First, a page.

Miss L and I spent a few days Up North and are just back downstate for Christmas. In contrast to the last two winters in Michigan, it’s been mild and warm, without snow. This has contributed excessively to allergies, sneezing and sinusitis, and although I wouldn’t wish for another deep freeze winter, I would prefer a hard cold day of snow to a nonstop muddy downpour.
The upside to the lack of snow was that I could trail run a bit. I feel like I’m starting to get my running mojo back, breathing easier, moving more nimbly, letting my mind roam around while my body does what it is trained to do.
When I came downstairs in the morning, ready to go, wearing my white and grey brand name running jacket, though, my parents dug their heels in.
Even in the Sleeping Bear, they said, there are hunters in the woods, and wearing white is the worst thing you can do. You look just like a deer flicking its tail, they said.
Here, they said, and handed me a bright orange cap. I reluctantly donned it.
Not good enough, they said, and my father disappeared to dig around in his closet.
HERE, he said triumphantly, and presented me with a choice of either a hunter’s vest with bright orange accents or a yellow anorak, both of which belonged to him.
YOU ARE KIDDING ME, I said.
No we are not, they said, so I donned the enormous yellow XL anorak that flapped like a sail around me. Miss L thought this was hugely funny yet horrifying, so I had to hide my own horror and reinforce that safety comes first. It’s not a fashion show, I said, it’s about being safe and making good decisions. I donned the orange cap with as much dignity as I could muster and avoided looking in the mirror on my way out the door.
I had an amazing trail run despite the flapping anorak and hit the last mile, feeling relieved that no one had seen me in my strange garb. My muscles were loose, nothing pained me, and my breath came evenly. I watched where I set my feet, leaves and twisted tree roots, wood soil turning to sand and back again, there on the edge of the lake. I’d heard gunshots in the woods, too, so my parents’ admonition seemed less far-fetched. Then, suddenly, I heard a friendly voice behind me calling out that she was passing me on the left, and a woman darted around me. Did you hear those gunshots?… she called as she flew by, up a slight rise littered with dead leaves, her breath showing in billows. She was slim and athletic, wearing running pants and a stylish lavender running jacket. Yes, I called back. That’s why I’m wearing this…I shook my father’s jacket.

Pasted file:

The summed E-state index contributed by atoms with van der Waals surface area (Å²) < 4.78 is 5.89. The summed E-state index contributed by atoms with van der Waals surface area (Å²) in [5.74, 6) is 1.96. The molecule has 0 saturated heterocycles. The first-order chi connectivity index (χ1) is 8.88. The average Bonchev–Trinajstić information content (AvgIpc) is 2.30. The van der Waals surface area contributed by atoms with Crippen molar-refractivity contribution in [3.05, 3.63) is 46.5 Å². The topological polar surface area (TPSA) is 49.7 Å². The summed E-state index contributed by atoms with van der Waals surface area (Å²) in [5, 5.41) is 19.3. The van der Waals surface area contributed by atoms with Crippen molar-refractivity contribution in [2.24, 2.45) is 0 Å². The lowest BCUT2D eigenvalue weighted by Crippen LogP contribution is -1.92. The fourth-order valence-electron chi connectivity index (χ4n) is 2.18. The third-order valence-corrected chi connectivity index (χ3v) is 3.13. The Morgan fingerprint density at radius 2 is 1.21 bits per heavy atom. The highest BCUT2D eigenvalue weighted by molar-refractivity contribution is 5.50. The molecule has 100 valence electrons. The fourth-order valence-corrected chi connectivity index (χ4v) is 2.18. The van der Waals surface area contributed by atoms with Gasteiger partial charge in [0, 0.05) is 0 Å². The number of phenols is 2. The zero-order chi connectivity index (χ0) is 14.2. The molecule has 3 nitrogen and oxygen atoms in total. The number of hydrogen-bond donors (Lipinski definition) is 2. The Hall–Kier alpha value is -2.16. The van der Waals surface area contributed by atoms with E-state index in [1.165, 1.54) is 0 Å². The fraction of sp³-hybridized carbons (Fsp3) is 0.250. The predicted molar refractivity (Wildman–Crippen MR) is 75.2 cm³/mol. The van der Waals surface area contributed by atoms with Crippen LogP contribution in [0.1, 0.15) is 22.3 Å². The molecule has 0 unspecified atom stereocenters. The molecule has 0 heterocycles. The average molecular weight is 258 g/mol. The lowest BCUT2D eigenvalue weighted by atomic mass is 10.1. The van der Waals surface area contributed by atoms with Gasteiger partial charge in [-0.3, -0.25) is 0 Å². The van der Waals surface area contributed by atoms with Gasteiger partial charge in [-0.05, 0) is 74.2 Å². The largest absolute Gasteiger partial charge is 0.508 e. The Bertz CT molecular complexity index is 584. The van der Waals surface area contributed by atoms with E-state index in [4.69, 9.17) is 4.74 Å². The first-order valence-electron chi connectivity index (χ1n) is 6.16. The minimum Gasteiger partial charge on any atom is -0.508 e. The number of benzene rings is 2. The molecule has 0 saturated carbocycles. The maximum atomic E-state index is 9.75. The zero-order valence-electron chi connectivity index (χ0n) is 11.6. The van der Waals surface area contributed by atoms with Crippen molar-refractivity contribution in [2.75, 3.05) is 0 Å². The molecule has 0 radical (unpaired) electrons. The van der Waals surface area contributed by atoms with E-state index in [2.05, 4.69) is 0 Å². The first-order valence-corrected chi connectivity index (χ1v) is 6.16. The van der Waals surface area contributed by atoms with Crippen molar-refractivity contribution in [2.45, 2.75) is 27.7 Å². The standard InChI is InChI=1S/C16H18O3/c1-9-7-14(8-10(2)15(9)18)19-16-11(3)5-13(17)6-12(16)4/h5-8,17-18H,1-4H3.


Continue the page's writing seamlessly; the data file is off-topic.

I saw you, she called back, and laughed a bit, and took off again , leaving me in her wake.
She was stretching out in the parking lot of the Old Indian trail when I finished, and we chatted companionably for a few minutes. She was an Ironman, which made me feel less bad about being schooled by her on the trail. She was also really friendly and avoided looking at my strange outfit, which made me like her more. We agreed it was a great morning run – mild, clear, and the views of Lake Michigan from the trail end were pretty amazing.
Plus, I didn’t get shot by a half-drunk hunter, so that’s a bonus too. Thanks Mom & Dad. It’s nice to see love in action, displayed in small acts of concern and caution, even if the expression of it is in an XL yellow anorak.
It’s always tough to leave the place I like the best to come back downstate, but I think it’s important for our family to have Christmas in our house (or at Miss L’s dad’s house) when she’s young, and it’s also important to me that she gets to see both of her parents on Christmas. Maybe that will change as she gets older. In fact, I’m sure it will, as our relationships change, as we all move on and grow, but for now, it works and everyone is happy with the arrangement. Her dad will come over tomorrow morning for breakfast and coffee and to open presents, and the fact that we can do that is a gift in and of itself. I am as always aware of how truly blessed I am on this Christmas Eve, and I hope all of you are as well. Merry merry.